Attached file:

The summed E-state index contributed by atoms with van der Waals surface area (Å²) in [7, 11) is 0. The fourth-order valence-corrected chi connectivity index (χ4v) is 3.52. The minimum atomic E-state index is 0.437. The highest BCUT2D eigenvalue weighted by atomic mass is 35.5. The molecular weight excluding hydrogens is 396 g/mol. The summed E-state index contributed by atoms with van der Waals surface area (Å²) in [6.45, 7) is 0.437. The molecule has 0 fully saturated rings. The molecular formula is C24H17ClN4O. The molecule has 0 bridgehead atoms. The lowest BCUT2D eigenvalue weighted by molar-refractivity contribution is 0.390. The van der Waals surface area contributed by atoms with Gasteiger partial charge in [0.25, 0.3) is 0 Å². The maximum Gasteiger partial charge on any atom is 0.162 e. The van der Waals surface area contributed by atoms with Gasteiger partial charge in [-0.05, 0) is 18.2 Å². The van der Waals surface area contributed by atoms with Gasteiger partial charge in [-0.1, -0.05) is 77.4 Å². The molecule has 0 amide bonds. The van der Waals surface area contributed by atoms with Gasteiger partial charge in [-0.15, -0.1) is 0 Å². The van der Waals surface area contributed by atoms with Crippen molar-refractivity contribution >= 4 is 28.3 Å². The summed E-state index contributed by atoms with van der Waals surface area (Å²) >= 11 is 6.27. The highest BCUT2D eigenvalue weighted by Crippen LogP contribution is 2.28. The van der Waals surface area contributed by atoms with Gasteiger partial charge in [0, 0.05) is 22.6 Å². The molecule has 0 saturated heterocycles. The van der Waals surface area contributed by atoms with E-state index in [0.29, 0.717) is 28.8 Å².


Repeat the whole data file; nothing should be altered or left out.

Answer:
The summed E-state index contributed by atoms with van der Waals surface area (Å²) in [7, 11) is 0. The fourth-order valence-corrected chi connectivity index (χ4v) is 3.52. The minimum atomic E-state index is 0.437. The highest BCUT2D eigenvalue weighted by atomic mass is 35.5. The molecular weight excluding hydrogens is 396 g/mol. The summed E-state index contributed by atoms with van der Waals surface area (Å²) in [6.45, 7) is 0.437. The molecule has 0 fully saturated rings. The molecular formula is C24H17ClN4O. The molecule has 0 bridgehead atoms. The lowest BCUT2D eigenvalue weighted by molar-refractivity contribution is 0.390. The van der Waals surface area contributed by atoms with Gasteiger partial charge in [0.25, 0.3) is 0 Å². The maximum Gasteiger partial charge on any atom is 0.162 e. The van der Waals surface area contributed by atoms with Gasteiger partial charge in [-0.05, 0) is 18.2 Å². The van der Waals surface area contributed by atoms with Gasteiger partial charge in [-0.1, -0.05) is 77.4 Å². The molecule has 0 amide bonds. The van der Waals surface area contributed by atoms with Gasteiger partial charge in [-0.15, -0.1) is 0 Å². The van der Waals surface area contributed by atoms with Crippen molar-refractivity contribution >= 4 is 28.3 Å². The summed E-state index contributed by atoms with van der Waals surface area (Å²) >= 11 is 6.27. The highest BCUT2D eigenvalue weighted by Crippen LogP contribution is 2.28. The van der Waals surface area contributed by atoms with Gasteiger partial charge in [0, 0.05) is 22.6 Å². The molecule has 0 saturated heterocycles. The van der Waals surface area contributed by atoms with E-state index in [0.29, 0.717) is 28.8 Å².